In May 2023, a federal court judge ruled that Erica Herman, ex-girlfriend of Tiger Woods, must comply with the terms of the non-disclosure agreement she signed at the onset of their relationship. Among other things, the NDA required Herman to pursue any claims against Woods through arbitration rather than in court. Doing so would protect the reputation of the golf superstar.
Herman disputed the validity of the NDA in part because of a piece of federal legislation, the Speak Out Act, which went into effect in December 2022. The Act rendered unenforceable non-disclosure agreements regarding sexual assault and abuse that were entered into before the allegation was made. In short, this means that a person cannot be compelled in advance to remain silent about any sexual assault or misconduct that might occur while involved with the party with whom they have entered into the agreement. Herman alleged that her claims against Woods included accusations of sexual harassment. The judge ruled that there was insufficient evidence for that contention.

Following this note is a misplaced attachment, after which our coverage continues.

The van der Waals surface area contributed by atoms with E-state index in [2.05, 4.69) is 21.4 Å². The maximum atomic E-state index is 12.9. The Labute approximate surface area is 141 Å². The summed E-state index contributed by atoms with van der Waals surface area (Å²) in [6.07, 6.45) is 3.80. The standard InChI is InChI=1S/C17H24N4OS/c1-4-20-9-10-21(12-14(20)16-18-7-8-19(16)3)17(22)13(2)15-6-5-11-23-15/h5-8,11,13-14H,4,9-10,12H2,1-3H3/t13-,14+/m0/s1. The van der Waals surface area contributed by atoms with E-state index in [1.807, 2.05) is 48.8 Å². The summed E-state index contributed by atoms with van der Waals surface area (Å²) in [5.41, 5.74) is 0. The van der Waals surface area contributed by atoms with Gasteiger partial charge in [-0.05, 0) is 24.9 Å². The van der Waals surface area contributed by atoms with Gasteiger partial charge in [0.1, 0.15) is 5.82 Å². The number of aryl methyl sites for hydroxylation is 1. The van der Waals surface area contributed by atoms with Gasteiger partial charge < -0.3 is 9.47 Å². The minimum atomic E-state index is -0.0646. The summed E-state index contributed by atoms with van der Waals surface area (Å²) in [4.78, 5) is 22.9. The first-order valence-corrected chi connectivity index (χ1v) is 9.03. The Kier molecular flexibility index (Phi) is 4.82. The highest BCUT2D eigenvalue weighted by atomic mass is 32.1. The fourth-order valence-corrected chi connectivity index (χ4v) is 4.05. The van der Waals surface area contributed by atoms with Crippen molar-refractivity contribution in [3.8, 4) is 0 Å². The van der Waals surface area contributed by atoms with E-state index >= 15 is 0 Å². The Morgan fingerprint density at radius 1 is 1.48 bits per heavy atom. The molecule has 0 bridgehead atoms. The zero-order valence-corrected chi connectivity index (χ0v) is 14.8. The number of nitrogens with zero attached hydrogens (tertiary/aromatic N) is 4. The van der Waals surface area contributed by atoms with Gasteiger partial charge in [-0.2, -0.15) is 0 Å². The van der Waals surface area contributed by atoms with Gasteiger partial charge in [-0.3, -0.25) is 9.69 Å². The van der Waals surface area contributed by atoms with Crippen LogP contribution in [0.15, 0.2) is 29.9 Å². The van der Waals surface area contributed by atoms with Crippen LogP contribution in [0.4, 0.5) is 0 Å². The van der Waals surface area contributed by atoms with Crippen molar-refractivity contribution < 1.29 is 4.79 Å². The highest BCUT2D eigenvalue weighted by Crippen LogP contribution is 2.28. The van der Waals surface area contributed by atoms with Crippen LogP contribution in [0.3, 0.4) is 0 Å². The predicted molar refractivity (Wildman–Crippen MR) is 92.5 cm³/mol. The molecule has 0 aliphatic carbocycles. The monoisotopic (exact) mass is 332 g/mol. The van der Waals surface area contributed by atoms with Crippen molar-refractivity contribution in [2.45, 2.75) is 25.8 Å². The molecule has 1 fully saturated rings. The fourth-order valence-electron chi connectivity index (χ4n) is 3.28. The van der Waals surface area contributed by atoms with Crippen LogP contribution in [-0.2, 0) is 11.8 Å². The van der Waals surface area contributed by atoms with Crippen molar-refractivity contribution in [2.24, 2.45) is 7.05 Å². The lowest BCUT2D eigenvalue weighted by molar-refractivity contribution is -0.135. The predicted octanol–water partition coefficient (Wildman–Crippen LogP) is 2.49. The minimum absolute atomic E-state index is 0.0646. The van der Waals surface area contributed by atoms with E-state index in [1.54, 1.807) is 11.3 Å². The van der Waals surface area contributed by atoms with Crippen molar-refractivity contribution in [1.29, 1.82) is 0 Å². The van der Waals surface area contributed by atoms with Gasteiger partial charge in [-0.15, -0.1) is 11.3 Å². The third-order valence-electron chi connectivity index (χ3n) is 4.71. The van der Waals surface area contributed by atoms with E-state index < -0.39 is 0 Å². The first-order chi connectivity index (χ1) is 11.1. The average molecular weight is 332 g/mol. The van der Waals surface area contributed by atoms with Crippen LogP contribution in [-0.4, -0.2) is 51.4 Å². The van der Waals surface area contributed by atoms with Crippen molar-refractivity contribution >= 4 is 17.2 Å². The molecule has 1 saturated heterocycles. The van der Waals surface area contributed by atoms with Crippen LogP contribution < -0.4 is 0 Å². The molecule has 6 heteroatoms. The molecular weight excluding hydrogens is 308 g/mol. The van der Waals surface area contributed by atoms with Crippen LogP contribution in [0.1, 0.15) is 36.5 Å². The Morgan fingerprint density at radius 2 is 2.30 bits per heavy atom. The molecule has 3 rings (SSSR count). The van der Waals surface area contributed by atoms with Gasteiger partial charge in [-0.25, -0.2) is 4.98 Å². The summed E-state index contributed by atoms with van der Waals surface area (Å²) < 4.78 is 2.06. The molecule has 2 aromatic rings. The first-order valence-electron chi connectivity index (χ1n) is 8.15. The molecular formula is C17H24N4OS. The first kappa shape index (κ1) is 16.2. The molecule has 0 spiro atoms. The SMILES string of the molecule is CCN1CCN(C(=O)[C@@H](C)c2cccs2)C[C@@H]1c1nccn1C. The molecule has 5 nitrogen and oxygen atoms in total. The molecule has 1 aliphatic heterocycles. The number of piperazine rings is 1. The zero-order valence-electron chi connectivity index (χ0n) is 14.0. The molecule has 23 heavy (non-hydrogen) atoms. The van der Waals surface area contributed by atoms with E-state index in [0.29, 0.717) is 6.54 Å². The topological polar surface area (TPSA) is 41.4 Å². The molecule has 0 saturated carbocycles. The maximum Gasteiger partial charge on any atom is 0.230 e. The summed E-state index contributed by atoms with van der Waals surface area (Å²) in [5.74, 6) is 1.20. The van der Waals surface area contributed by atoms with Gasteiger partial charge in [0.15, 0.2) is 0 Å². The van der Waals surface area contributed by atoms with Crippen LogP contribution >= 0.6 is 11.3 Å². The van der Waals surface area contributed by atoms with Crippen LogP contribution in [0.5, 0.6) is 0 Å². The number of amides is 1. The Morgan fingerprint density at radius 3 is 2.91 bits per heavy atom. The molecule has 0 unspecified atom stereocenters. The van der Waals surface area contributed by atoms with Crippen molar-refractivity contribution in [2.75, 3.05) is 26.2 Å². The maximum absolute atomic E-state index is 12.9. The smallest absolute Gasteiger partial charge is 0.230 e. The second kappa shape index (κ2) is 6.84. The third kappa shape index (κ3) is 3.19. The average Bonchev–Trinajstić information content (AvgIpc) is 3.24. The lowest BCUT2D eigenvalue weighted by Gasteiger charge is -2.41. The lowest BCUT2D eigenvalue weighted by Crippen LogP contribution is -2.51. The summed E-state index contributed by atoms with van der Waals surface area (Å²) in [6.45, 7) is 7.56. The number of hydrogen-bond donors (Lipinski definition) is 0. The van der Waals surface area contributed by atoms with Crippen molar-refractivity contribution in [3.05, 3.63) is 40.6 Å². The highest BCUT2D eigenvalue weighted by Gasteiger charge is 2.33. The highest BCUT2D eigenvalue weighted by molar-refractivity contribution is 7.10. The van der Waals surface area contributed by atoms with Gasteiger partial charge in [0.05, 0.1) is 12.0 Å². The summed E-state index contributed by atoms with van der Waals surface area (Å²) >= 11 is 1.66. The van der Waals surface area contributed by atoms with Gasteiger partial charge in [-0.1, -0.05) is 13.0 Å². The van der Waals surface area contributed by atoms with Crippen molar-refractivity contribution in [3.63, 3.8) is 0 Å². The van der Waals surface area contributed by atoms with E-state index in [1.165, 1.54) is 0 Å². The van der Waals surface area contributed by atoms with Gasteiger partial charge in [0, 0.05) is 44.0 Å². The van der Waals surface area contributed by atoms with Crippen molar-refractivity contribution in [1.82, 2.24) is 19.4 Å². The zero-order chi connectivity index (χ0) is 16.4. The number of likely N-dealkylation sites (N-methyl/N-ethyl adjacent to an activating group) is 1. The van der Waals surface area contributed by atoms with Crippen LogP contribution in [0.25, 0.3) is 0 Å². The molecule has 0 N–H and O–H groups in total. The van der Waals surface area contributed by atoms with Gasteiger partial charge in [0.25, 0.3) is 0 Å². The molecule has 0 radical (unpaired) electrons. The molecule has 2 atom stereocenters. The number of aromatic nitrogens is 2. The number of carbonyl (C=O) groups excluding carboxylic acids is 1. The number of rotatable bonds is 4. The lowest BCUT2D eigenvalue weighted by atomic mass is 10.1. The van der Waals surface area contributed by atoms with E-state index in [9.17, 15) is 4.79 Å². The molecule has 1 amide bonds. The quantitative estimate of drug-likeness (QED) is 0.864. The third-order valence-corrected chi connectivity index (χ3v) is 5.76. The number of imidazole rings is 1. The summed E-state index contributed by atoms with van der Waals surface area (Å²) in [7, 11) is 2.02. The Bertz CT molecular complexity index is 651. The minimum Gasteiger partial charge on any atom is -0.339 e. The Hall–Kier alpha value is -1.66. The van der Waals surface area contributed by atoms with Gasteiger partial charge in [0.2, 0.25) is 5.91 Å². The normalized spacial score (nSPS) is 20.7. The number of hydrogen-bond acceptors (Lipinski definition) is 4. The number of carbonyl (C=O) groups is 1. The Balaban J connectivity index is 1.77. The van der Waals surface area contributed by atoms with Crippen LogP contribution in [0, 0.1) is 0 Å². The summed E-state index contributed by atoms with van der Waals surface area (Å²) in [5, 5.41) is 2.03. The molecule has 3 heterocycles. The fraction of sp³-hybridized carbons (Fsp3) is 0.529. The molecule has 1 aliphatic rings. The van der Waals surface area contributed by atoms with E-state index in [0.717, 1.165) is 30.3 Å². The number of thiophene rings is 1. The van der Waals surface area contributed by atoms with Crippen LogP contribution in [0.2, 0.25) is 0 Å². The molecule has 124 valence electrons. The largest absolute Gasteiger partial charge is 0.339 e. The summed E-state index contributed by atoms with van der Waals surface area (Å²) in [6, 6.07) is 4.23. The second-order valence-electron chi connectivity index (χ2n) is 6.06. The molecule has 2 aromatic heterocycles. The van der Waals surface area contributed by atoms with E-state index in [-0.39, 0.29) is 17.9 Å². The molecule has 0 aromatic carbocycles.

This case is among the first to be heard since the passing of the Speak Out Act. The judge was tasked with determining whether the behavior Woods exhibited toward Herman counted as sexual abuse. Herman claimed that Woods suddenly and unexpectedly ended their relationship and kicked her out of the home they lived in together. She alleged that he used the guise of a trip to the Bahamas to get her out of the house and then abandoned her at the airport where a representative of Woods informed her that the locks had been changed and she would never see Woods again. In her arguments for the court, Herman pointed out that she was an employee of Woods when their relationship began, and he abused his position of power repeatedly in sexual ways. Her lawyers argued that Woods, “made the availability of her housing conditional on her having a sexual relationship with a co-tenant.”